These people are so isolated that they were just thrilled to see new faces!! We were overwhelmed by their generosity even though they were living below the poverty line in a dollar-based economy. Again we dug deeper into our lockers to find yet more clothes, bags of rice, pencils, paper, cutlery and so forth to give to these delightful people. In return we received a wonderful feast of delicious island cuisine: lobster, mud crab, coconut crab, (free range) chicken and several vegetables cooked in coconut cream. We were entranced by these people and started to think this would be a place we would like to return with more donations. We did leave them with several Polaroid photos of the villagers, a real delight.
An amazing aspect of these New Guineans is that their canoes are almost all ready to be rigged to sail - and that they actually sail them to the mainland. They use 18-ft canoes - with sails made from plastic sheeting - to travel to islands that are more than 100 miles away. The kids are intrepid sailors and get a kick out of racing one another.
A change of weather prompted us to weigh our anchor on day four, when we set sail south towards the Calvados Island chain of the Louisiades. This island group is very isolated; 130 miles south of Laughlin and east of the Papua New Guinea mainland. We again had no expectations - and again we were very pleasantly surprised to find such a beautiful group of islands. The locals were delightful - and very generous with the veggies they grew in their gardens.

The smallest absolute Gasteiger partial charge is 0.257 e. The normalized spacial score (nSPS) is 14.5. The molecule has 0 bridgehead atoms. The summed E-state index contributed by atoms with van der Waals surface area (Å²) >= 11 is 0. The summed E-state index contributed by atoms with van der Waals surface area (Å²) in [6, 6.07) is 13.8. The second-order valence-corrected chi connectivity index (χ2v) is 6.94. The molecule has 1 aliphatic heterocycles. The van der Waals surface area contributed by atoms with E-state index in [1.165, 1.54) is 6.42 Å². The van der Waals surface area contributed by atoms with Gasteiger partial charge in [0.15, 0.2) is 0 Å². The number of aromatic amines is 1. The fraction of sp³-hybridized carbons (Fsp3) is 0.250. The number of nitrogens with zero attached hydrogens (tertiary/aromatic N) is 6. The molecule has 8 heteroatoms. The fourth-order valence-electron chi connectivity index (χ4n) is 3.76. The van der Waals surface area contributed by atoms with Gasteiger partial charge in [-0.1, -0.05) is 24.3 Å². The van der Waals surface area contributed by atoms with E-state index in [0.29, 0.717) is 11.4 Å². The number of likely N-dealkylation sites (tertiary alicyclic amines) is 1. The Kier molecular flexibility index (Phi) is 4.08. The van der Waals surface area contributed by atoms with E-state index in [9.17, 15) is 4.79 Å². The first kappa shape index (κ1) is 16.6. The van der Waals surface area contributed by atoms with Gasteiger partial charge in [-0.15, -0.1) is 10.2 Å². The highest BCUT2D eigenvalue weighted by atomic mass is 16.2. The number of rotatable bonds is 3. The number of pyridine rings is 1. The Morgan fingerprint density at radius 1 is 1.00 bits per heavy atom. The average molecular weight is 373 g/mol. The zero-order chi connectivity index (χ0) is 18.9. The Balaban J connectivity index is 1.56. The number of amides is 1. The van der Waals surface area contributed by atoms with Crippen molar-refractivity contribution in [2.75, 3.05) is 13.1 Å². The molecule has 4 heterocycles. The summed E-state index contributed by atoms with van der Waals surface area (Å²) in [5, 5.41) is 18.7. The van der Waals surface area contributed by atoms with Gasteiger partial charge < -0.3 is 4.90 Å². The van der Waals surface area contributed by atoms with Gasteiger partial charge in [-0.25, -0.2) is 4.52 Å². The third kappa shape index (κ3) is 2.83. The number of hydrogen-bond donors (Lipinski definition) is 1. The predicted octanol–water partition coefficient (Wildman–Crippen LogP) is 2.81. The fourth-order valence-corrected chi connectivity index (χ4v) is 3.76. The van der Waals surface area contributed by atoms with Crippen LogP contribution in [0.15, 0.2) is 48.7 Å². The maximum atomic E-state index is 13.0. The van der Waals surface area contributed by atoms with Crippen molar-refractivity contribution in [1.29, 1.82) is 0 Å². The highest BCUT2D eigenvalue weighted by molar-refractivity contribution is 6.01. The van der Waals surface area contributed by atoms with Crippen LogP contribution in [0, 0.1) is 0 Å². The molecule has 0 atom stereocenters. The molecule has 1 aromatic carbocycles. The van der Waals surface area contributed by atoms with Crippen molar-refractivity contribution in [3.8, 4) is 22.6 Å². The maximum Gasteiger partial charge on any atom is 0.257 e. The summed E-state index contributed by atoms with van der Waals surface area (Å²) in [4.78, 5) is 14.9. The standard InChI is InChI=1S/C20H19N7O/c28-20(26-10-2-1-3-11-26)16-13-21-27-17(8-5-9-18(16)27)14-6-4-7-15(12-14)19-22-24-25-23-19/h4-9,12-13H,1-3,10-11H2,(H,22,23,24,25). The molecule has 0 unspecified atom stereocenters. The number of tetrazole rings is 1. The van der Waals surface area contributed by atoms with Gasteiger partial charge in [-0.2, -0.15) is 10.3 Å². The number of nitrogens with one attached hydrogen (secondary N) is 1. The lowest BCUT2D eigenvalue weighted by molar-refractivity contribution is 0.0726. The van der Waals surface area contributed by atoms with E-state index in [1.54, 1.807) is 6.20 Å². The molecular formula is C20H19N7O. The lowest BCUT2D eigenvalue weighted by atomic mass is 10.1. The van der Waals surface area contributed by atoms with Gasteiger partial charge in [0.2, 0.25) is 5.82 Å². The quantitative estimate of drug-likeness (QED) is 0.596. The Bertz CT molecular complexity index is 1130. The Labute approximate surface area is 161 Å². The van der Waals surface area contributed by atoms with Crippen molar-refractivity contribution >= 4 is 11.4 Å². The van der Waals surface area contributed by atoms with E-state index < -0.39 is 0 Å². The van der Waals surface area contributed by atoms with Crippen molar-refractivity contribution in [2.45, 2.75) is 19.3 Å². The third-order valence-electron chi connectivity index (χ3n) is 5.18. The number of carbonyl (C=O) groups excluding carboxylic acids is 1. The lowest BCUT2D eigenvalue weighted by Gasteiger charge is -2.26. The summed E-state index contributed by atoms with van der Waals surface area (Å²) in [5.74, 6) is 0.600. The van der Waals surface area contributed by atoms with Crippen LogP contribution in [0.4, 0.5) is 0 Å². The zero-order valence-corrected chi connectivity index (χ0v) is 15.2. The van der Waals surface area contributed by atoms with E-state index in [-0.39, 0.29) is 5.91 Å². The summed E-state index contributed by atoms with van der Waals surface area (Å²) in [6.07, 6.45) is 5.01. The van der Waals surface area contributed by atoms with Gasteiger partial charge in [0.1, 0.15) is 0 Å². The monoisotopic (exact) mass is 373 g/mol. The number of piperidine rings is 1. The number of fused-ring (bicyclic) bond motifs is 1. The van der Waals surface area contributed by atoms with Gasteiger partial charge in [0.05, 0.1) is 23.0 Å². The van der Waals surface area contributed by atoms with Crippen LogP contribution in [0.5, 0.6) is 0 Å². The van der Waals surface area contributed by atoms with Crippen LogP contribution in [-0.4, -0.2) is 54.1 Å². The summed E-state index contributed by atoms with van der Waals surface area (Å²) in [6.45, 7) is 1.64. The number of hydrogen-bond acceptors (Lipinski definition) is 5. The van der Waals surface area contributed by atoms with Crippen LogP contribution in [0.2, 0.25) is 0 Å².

One afternoon I gave a young girl a meter of flowered fabric in return for a handful of limes. The next day I went on a 45-mile walk over 'hill and dale' to visit a school - and noticed this eight-year-old girl wearing a new short and top outfit made from the fabric I'd traded! She really stood out in the crowd of children who wore faded dresses and T-shirts that by most standards were due for disposal.
As at Laughlin atoll, the locals in these islands were also keen sailors who seem to really enjoy their primary mode of transportation. We were constantly amazed at their sailing skills - and the cut of their patch work quilt look of their mainsails was very smart.
After a four-day passage we entered Australian waters and sailed through a pass of the Great Barrier Reef on the north coast of Queensland. We checked into Townsville on October 14 to start a six month visit to the east coast of Australia to explore and take care of maintenance.